On Facebook

Should there be features on lottery tickets to identify the rightful owner? What can be done to avoid disputes?

Use your mobile phone to take a photo of the ticket, with your name and IC number on the back. Otherwise, just try not to be careless or it's finders keepers when it is lost.
- Harry Chia

The best is to keep the CCTV recording for the same period of time as the winning ticket collection deadline...

The ticket should be treated just like cash, unless it is decided that each ticket sold will be recorded with the buyer's identity and details. That's so troublesome.
- Bhakt Yap

Write your name, also remember where you bought it, and ask for a receipt.

Better still, let the cashier record the number of the ticket you bought in a log book, with your name and IC.
-Yue Sern Mok

Toto or 4-D sellers do not require the buyer to identify himself. This does have some risk, like if someone loses the ticket and it happens to be a winning ticket, anyone can just collect the prize, no questions asked. The responsibility of keeping the ticket safely lies with the buyer.
- Peter Tan

Is eating out a choice or necessity in Singapore? Is the regulation of hawker food prices needed?

Having affordable hawker food is good, especially since everyone needs to work long hours.

If we can have shorter working hours, I believe most would like to cook for their children instead.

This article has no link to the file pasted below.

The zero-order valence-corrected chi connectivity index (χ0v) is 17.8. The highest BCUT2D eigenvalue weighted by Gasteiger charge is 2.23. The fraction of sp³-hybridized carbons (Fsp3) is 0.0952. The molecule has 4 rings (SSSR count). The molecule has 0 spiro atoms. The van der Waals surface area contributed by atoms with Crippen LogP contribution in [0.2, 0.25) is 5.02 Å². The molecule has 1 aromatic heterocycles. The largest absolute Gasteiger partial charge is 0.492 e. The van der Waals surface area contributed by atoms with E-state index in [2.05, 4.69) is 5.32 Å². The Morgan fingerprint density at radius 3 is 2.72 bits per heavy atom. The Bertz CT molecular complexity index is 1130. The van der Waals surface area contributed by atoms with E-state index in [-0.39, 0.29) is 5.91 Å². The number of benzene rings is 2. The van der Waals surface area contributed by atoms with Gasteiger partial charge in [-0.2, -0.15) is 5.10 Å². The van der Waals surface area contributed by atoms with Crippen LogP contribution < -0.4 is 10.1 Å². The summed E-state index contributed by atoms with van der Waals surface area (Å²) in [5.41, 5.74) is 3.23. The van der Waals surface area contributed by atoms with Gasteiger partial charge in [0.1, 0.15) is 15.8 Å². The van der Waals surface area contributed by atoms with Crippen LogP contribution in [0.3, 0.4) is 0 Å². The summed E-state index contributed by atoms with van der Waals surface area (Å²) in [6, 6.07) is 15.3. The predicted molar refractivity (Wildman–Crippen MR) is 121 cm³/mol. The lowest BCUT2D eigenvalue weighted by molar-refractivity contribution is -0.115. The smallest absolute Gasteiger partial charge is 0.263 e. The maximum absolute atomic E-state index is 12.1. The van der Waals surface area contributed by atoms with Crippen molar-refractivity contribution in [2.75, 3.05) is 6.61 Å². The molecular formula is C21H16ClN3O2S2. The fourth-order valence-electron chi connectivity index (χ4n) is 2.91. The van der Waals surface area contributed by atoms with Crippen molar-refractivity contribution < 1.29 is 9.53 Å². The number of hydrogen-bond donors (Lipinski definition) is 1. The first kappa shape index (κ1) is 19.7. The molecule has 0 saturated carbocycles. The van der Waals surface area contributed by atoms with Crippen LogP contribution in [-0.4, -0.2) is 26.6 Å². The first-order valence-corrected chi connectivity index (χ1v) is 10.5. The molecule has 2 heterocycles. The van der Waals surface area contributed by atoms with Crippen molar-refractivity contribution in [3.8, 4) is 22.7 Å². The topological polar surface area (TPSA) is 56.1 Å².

- Jess Lee

Eating out is a choice. Yes, we work till we are tired, but we still have a choice to go home and cook or eat outside.
- Francis Gemuk Teo

We can let market forces determine prices, given that there is enough competition in the hawker space.

Should a hawker charge a high price for lousy food, he would not get much business.
- Kheng Chun

Singapore isn't the only country in the world with a hawker culture, but it is certainly one of the few that impose strict regulations on food operators and enforce them. Hawker food is more costly because of regulation.

You cannot compare our situation to that in Western developed countries.
- Christina Teh

Has anyone ever stopped to think if eating out all the time is a good thing in the first place?

Promoting eating out helps with the dual-income situation, but at what cost?

We eat less healthily, and meals become something to get over with and out of the way so we can go on with our ever-faster pace of life.

Not only is eating in healthier generally, but it is also a great means of family bonding.
- Shannon Mark

A version of this article appeared in the print edition of The Straits Times on August 25, 2015, with the headline 'OnFacebook'. Print Edition | Subscribe